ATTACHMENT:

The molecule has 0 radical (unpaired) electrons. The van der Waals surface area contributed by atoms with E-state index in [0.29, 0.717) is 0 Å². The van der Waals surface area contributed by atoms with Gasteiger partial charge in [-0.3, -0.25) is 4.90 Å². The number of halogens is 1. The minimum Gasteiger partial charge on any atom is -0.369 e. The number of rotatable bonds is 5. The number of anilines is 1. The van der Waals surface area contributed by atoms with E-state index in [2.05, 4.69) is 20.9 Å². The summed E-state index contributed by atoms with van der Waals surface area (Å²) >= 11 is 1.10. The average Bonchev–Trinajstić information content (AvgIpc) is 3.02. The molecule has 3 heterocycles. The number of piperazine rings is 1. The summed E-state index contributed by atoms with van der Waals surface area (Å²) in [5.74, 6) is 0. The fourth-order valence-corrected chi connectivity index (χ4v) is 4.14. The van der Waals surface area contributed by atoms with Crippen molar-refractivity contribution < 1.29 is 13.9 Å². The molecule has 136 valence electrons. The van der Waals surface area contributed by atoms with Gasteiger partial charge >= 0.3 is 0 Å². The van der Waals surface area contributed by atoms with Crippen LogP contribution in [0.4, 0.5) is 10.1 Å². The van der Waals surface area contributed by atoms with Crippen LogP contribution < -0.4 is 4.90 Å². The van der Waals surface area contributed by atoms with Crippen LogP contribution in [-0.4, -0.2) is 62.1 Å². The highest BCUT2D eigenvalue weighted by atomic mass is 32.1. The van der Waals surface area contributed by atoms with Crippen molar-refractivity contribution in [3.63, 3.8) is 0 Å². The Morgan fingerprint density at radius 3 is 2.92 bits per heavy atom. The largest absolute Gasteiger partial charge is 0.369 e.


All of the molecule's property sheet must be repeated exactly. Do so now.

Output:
The molecule has 0 radical (unpaired) electrons. The van der Waals surface area contributed by atoms with E-state index in [0.29, 0.717) is 0 Å². The van der Waals surface area contributed by atoms with Gasteiger partial charge in [-0.3, -0.25) is 4.90 Å². The number of halogens is 1. The minimum Gasteiger partial charge on any atom is -0.369 e. The number of rotatable bonds is 5. The number of anilines is 1. The van der Waals surface area contributed by atoms with E-state index in [2.05, 4.69) is 20.9 Å². The summed E-state index contributed by atoms with van der Waals surface area (Å²) >= 11 is 1.10. The average Bonchev–Trinajstić information content (AvgIpc) is 3.02. The molecule has 3 heterocycles. The number of piperazine rings is 1. The summed E-state index contributed by atoms with van der Waals surface area (Å²) in [5.74, 6) is 0. The fourth-order valence-corrected chi connectivity index (χ4v) is 4.14. The van der Waals surface area contributed by atoms with Crippen molar-refractivity contribution < 1.29 is 13.9 Å². The molecule has 136 valence electrons. The van der Waals surface area contributed by atoms with Gasteiger partial charge >= 0.3 is 0 Å². The van der Waals surface area contributed by atoms with Crippen LogP contribution in [0.4, 0.5) is 10.1 Å². The van der Waals surface area contributed by atoms with Crippen LogP contribution < -0.4 is 4.90 Å². The van der Waals surface area contributed by atoms with Crippen LogP contribution in [-0.4, -0.2) is 62.1 Å². The highest BCUT2D eigenvalue weighted by atomic mass is 32.1. The van der Waals surface area contributed by atoms with Crippen molar-refractivity contribution in [3.63, 3.8) is 0 Å². The Morgan fingerprint density at radius 3 is 2.92 bits per heavy atom. The largest absolute Gasteiger partial charge is 0.369 e.